Seven female mayors winners in first round

Of those 70 mayors elected in the first round of the elections, seven are women.

According to the report provided by the gradonačelnik.hr portal, there is a rising trend in the election of mayoral candidates who are not members of political parties and who are introduced as independent candidates. Ten independent mayors were elected on Sunday.

Donja Stubica mayor reelected with support of more than 83% of voters

Of the winners with an outright victory on 16 May, the most successful mayor who managed to gain the largest support was independent Nikola Gospočić, who was reelected for another term in Donja Stubica with 83.01% of the voters who went to the polls voting for him. In the previous term, he was a member of the SDP party and left it before these elections.

Another independent mayor, Dinko Burić, won 82.15% of the support for his new mayoral term in the eastern city of Belišće.

In terms of the percentage of support, Darijo Vasilić of the regional PGS party ranks third, winning 80.26% of votes for another mayoral term in the City of Krk.

Of the regional parties, the Istrian Democratic Party (IDS) remains the strongest. In the first round of the voting, five IDS candidates were elected mayors.

Four biggest cities to have mayoral runoffs

Zagreb

Tomislav Tomašević of the We Can!, New Left, ORAH and For the City coalition took the lead in the mayoral race for Zagreb on Sunday, winning 45% of votes, and will face-off with Miroslav Škoro of the Homeland Movement party (12%) in the second round of the elections.

Split

In the biggest Croatian Adriatic city, Ivica Puljak (Centre) and Vice Mihanović (HDZ) will face off in the 30 May runoff. Puljak won 26.82% and Mihanović 23.23%.

Rijeka

In the northern coastal city of Rijeka, the current deputy mayor Marko Filipović (SDP, HSU, IDS, HSS) won 30.25% of votes, followed by independent Davor Štimac (16.10%).

Osijek

In the eastern city of Osijek, Ivan Radić (HDZ) won nearly 39% of votes, ahead of independent Berislav Mlinarević, backed by the Homeland Movement and Bridge (about 20%), and they will vie in the second round of the elections on 30 May.

For more about politics in Croatia, follow TCN's dedicated page.

Tuesday, 18 May 2021

Austrian MEP Backs Tomislav Tomašević, Says Green Policies Are Neither Left Nor Right

ZAGREB, 18 May, 2021 - Thomas Waitz, a European Green Party co-chair, has said in an interview for Hina that green policies are neither left nor right but rather focused on dealing with the consequences of the human beings' actions on the climate and environment.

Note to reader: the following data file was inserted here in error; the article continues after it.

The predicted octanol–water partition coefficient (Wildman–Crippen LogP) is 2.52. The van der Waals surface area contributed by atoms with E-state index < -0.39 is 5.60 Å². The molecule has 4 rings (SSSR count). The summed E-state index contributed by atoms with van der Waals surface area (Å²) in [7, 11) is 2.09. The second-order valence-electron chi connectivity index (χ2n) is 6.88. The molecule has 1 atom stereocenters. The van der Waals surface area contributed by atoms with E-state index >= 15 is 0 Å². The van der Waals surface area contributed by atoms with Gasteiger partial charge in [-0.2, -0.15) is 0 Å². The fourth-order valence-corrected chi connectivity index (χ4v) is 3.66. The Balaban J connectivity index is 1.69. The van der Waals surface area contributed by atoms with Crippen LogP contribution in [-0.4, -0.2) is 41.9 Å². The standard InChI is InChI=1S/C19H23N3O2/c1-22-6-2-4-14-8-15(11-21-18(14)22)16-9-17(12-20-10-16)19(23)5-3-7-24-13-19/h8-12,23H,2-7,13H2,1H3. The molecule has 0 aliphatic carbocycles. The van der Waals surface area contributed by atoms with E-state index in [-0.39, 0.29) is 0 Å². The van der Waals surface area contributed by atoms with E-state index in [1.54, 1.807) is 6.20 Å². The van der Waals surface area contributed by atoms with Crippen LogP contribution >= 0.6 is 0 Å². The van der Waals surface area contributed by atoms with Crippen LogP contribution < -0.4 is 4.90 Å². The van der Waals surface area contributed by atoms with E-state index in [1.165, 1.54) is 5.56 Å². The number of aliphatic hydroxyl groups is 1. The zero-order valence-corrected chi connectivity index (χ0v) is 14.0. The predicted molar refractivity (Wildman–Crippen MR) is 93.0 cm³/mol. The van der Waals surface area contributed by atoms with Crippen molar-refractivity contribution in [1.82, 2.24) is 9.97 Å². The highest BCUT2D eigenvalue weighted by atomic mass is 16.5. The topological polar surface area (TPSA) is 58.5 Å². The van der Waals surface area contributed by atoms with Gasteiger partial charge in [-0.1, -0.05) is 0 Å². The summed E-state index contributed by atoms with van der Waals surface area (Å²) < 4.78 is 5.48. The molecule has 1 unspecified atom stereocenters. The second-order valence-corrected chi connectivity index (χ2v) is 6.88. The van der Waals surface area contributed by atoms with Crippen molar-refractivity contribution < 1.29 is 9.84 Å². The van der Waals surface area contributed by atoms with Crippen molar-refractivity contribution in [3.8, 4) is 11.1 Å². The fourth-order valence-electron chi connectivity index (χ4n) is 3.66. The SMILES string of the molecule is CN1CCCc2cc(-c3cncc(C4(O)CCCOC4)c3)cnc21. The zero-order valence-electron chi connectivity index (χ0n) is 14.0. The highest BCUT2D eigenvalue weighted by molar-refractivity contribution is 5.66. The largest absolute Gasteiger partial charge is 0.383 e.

Waitz, an Austrian member of the European Parliament, visited Croatia in early May at the invitation of the leader of the Croatian OraH party, Zorislav Antun Petrović, to support the Green-Left Coalition's candidates in the campaign in the run-up to the local elections which Croatia held on 16 May.

On Monday, this Austrian MEP congratulated Tomislav Tomašević of the Green-Left coalition for a convincing victory in the local polls in the City of Zagreb. Tomašević  mustered 45% of the vote in the first round of the elections for the mayor of the Croatian capital city and will face off Miroslav Škoro of the Homeland Movement (12% of the vote) in the runoff set for 30 May. The coalition led by Tomašević won the elections for the city assembly and was short of one seat for an absolute majority.

On Monday, Waitz tweeted: "Congratulations to the Green-Left coalition for their great result in the local elections in Zagreb yesterday."

"The Green-Left coalition won 23/47 seats in the City Assembly! Zagreb deserves a citizen-led & democratic movement to lead the recovery efforts," the Austrian politician added.

The European Green part also stated that its partners in Croatia were focused on the green post-quake recovery and that they promised to put an end to clientelism and poor management of the city.

Waitz, whose Greens Party is a junior partner in the ruling coalition led by Chancellor Sebastian Kurz in Austria, says in the interview which Hina published on Tuesday that the preservation of the planet could be considered generally a conservative policy as we would like to protect the planet  for the future generations.

EU expects Croatia to invest in rail lines

Commenting on possible demands stemming from the European Green Deal for Croatia, Waitz recalled that the Council of the EU and the European Parliament had reached provisional agreement in April on the climate legislature whereby the EU set an intermediate target of reducing net greenhouse gas emissions by at least 55% by 2030, compared to 1990 levels. 

The reduction of greenhouse gas emissions implies the reduction of dependence on fossil fuels. Therefore Waitz recommends that Croatia should invest more in the rail network.